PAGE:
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Mentorship and Servant Leadership: Perceptions of First-semester College Students

Norris, Shannon Louise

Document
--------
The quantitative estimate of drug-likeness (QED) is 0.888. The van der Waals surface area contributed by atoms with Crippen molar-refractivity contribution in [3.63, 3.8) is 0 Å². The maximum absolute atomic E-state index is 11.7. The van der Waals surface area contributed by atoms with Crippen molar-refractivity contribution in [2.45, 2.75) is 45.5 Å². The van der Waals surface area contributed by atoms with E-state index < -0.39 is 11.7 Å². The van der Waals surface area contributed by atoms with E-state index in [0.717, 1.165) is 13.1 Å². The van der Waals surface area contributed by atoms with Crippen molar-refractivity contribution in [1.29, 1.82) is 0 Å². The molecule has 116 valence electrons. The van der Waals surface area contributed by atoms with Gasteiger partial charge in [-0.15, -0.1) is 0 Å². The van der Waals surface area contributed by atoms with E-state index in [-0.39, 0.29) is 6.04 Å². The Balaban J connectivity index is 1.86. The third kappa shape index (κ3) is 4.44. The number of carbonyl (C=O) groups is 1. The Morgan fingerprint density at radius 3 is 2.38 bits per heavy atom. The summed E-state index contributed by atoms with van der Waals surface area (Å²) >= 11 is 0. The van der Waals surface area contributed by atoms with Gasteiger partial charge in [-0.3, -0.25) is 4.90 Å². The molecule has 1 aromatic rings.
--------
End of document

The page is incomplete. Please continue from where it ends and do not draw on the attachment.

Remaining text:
The millennial generation is one of the most vulnerable and disconnected generations to enter a college classroom. The use of quality mentorship, both inside and outside of academia, helps students understand the purpose of their education, which influences students� productivity, work ethic, and intrinsic motivation. Investigating mentorship through the lens of servant leadership connects service-oriented and leadership traits to qualities students desire in personal mentors. The purpose of this study is to describe incoming first-semester students� perceptions of servant leadership in personal mentors at the beginning and end of the Fall 2014 AG 1011 � Freshmen Orientation class in the College of Agricultural Sciences and Natural Resources (CASNR) at Oklahoma State University. The study also sought to address the current mentorship needs of CASNR incoming students in the Fall 2014 semester.The study used longitudinal, panel survey design employed with a census approach to describe perceptions of servant leadership traits and mentorship preferences of the incoming students in the CASNR AG 1011 � Freshmen Orientation course (N = 485). The study used the Servant Leadership Survey (SLS) and a researcher-designed general mentorship and demographic inventory questionnaire administered through an eight-week deferred pre- and post-questionnaire.Based on the SLS and the researcher-designed mentorship questionnaire, students rated accountability and empowerment as the highest servant leadership traits in their personal mentors. Parents were identified as the most common mentor, and student and peer mentors showed the greatest increase between the beginning and end of the course. Nearly one-third of students changed who they identified as their personal mentors at the beginning and end of the course. The study yielded the following recommendations for practice and research: (a) engage mentorship programs specifically targeting servant leadership; (b) connect students to their respective university mission through guided mentor opportunities; (c) implement feedback components in mentorship programs in higher education; (d) expand knowledge of how students seek and develop mentorship relationships; (e) investigate the influence of peer mentorship; (f) conduct similar studies with different populations to describe servant leadership traits in different contexts; and (g) investigate students� perceptions of servant leadership over time.